I had a chance to listen to a truly inspirational speaker recently — paralympian Jeff Adams.
He made two key points in his presentation. One was about training and discipline. The other was about passion and money.
Both points hit home with me.
And I’ll bet they hit home with you, too.
Paralympians and Champions
Jeff Adams is an amazing athlete. Six-time world champion, he competed in 6 consecutive Summer Paralympics from 1988 to 2008—winning a total of 3 gold, 4 sliver, and 6 bronze medals.
Jeff competed in the 400m, 800m, 1500m races, and the 4X400m relay events. In 2000 he competed in the 5000m event.
These races are tough, gruelling events. They take a toll on your body when competing. Training for them is even tougher and more gruelling.
Yet Jeff trained and competed for more than 20 years. How did he do it?
Dedication. Discipline. Determination. And hard work.
So when Jeff talks about success and how to achieve it, we should probably learn from his experiences.
Discipline and Training
Jeff’s first point was about training and discipline. To become a top athlete in any sport, he said, you have to train hard and be disciplined.
I can attest to that.
I train at a strength & conditioning facility Laylor Performance Systems in Toronto. P.K. Subban, a defensemen for the Montreal Canadians and arguably one of the National Hockey League’s best players, also trains there.
Athletes understand that the secret to success is to work on your game as much as working in it. And only a select few actually put in the time to do this. For athletes, one key aspect for working on your game is strength training, and for businesses; it’s the Q2 (very important, but not urgent) brainstorming.
P.K. is representing Canada in the 2014 Winter Olympics at Sochi.
I see P.K. at the training facilities, sometimes twice to three times a day during the off-season. Not only that, when I bump into him in social events, he’s drinking water.
Like Jeff, P.K. values his passion over anything else. All Olympic athletes do. They train when they feel energized and when they feel tired. They train when they feel happy and when they feel sad.
They never stop training or working hard. That’s discipline!
Yes, Olympic athletes may have great talent, or they wouldn’t be representing their country, but so do their competitors.
Everyone has 24 hours in a day. There’s no excuse not to work harder than the competition. I bet if Jeff and/or PK put their minds into business they will also achieve a high level of success.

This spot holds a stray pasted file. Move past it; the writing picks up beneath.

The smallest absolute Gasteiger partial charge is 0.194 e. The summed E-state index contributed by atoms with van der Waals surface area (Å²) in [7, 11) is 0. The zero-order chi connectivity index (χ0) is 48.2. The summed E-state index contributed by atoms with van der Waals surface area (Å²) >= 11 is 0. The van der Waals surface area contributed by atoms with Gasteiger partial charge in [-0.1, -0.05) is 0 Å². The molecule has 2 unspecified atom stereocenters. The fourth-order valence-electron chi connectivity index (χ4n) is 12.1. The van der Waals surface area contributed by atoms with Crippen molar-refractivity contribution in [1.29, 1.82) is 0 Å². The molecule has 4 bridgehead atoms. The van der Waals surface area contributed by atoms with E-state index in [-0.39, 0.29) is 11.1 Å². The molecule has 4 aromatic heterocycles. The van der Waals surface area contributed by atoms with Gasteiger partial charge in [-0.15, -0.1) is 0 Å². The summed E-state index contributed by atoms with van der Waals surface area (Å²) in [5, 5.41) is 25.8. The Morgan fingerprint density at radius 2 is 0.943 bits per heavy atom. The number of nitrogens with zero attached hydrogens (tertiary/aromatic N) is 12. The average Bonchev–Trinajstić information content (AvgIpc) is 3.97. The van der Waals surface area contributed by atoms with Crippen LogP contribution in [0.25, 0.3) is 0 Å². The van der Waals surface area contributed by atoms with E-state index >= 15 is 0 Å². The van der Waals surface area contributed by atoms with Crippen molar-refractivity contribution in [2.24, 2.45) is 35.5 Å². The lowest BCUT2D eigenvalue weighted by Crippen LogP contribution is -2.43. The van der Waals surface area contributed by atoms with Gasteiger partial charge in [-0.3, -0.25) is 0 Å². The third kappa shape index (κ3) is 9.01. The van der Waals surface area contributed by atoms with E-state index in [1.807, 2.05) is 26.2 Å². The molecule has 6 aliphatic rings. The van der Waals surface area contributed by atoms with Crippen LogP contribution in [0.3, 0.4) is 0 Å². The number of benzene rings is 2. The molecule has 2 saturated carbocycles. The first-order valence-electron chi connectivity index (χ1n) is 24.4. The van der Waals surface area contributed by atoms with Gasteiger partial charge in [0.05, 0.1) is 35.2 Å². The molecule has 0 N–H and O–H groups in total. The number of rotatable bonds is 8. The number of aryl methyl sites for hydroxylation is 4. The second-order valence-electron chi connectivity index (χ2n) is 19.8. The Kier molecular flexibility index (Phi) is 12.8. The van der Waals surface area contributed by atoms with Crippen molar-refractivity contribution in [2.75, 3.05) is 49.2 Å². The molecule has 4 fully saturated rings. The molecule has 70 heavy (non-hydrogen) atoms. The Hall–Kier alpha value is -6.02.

Shouldn’t we be the same way at work?
Get out of the mode of letting responding to e-mails (Q1 – Usually urgent, but rarely important) get in the way of how you should strategically grow your business, and yourself.
Colin has taught & mentored me to dedicate hours each day to very important, but not very urgent things (Q2). These are the things that have changed my perspective and businesses profoundly — this is my strength training in business.
Passion And Money
Jeff’s second point was about passion and money—about how when it really comes down to it, you should take passion over money.
He related a story about passion that resonates with all of us.
Early in his career after Jeff had won a few races, McDonald’s sponsored the construction of a $2 million “bike” for Jeff. He met thousands of fans racing the bike that year. But one meeting sticks out.
One day he was talking with a young boy who had had the same misfortunate accident that Jeff had as a boy. Enthralled with the bike, Jeff gave permission for the little boy to sit on this $2M custom made bike.
The young boy hopped on the bike, and started making a “swishing” sound as he pretends to “pedal” the bike in an imaginary race.
That had hit home.
He said if he had to choose between the sound of a roaring crowd of millions in the Paralympics, or the “swishing” sound the boy made, it was a no brainer. It is what Jeff lives for—the chance to create happiness.
Isn’t creating happiness what it’s all about? No matter the environment?
For myself, I’m dedicated to making real social change. I love creating something that not only helps clients but also gives back to the community.
I used to tutor junior to high school kids math back in the late ‘90s, early 2000s.
Out of the many students I’ve helped, I distinctly remember one student that sent me an e-mail after almost 12 years, saying how much I have made an impact in their life. That to me is priceless.
I plan on dedicating myself to giving wherever I can. And I feel the happiest when I’m doing it. Like Jeff, I probably wouldn’t trade that feeling for a roaring crowd of millions either.
Training. Discipline. Passion.
These are the things that drive Olympians.
It is time we start thinking a lot more like champions.
Action Point: Write down a list of passions that really drive you — whether at work or in our personal lives. Then ask yourself how you can use them to achieve success.